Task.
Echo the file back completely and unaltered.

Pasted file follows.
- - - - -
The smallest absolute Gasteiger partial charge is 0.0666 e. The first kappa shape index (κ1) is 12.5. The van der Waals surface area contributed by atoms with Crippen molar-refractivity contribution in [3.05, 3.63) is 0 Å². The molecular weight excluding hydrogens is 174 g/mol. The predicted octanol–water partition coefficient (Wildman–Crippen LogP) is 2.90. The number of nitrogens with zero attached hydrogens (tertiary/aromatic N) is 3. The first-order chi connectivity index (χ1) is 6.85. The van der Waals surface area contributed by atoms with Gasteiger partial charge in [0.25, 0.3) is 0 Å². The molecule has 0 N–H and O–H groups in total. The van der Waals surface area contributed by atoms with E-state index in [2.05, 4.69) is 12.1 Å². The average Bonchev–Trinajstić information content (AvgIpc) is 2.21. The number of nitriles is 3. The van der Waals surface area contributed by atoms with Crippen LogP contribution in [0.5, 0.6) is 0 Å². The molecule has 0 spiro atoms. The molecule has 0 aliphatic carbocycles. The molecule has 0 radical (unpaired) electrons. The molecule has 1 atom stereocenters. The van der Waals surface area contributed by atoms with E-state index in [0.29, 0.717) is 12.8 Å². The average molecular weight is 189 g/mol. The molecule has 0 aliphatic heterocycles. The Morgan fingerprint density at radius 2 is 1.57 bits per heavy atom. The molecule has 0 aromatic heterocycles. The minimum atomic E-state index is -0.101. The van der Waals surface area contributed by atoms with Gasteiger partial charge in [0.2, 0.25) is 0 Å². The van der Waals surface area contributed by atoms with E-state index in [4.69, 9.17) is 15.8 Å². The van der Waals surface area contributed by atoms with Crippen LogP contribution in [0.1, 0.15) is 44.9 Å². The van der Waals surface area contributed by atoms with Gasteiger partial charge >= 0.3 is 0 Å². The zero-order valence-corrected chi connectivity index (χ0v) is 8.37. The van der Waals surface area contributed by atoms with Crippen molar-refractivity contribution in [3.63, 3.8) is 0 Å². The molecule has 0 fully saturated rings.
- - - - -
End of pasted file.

The smallest absolute Gasteiger partial charge is 0.0666 e. The first kappa shape index (κ1) is 12.5. The van der Waals surface area contributed by atoms with Crippen molar-refractivity contribution in [3.05, 3.63) is 0 Å². The molecular weight excluding hydrogens is 174 g/mol. The predicted octanol–water partition coefficient (Wildman–Crippen LogP) is 2.90. The number of nitrogens with zero attached hydrogens (tertiary/aromatic N) is 3. The first-order chi connectivity index (χ1) is 6.85. The van der Waals surface area contributed by atoms with Gasteiger partial charge in [0.25, 0.3) is 0 Å². The molecule has 0 N–H and O–H groups in total. The van der Waals surface area contributed by atoms with E-state index in [2.05, 4.69) is 12.1 Å². The average Bonchev–Trinajstić information content (AvgIpc) is 2.21. The number of nitriles is 3. The van der Waals surface area contributed by atoms with Crippen LogP contribution in [0.5, 0.6) is 0 Å². The molecule has 0 spiro atoms. The molecule has 0 aliphatic carbocycles. The molecule has 0 radical (unpaired) electrons. The molecule has 1 atom stereocenters. The van der Waals surface area contributed by atoms with E-state index in [0.29, 0.717) is 12.8 Å². The average molecular weight is 189 g/mol. The molecule has 0 aliphatic heterocycles. The Morgan fingerprint density at radius 2 is 1.57 bits per heavy atom. The molecule has 0 aromatic heterocycles. The minimum atomic E-state index is -0.101. The van der Waals surface area contributed by atoms with Gasteiger partial charge in [0.2, 0.25) is 0 Å². The van der Waals surface area contributed by atoms with E-state index in [4.69, 9.17) is 15.8 Å². The van der Waals surface area contributed by atoms with Crippen LogP contribution in [0.1, 0.15) is 44.9 Å². The van der Waals surface area contributed by atoms with Gasteiger partial charge >= 0.3 is 0 Å². The zero-order valence-corrected chi connectivity index (χ0v) is 8.37. The van der Waals surface area contributed by atoms with Crippen molar-refractivity contribution in [3.63, 3.8) is 0 Å². The molecule has 0 fully saturated rings.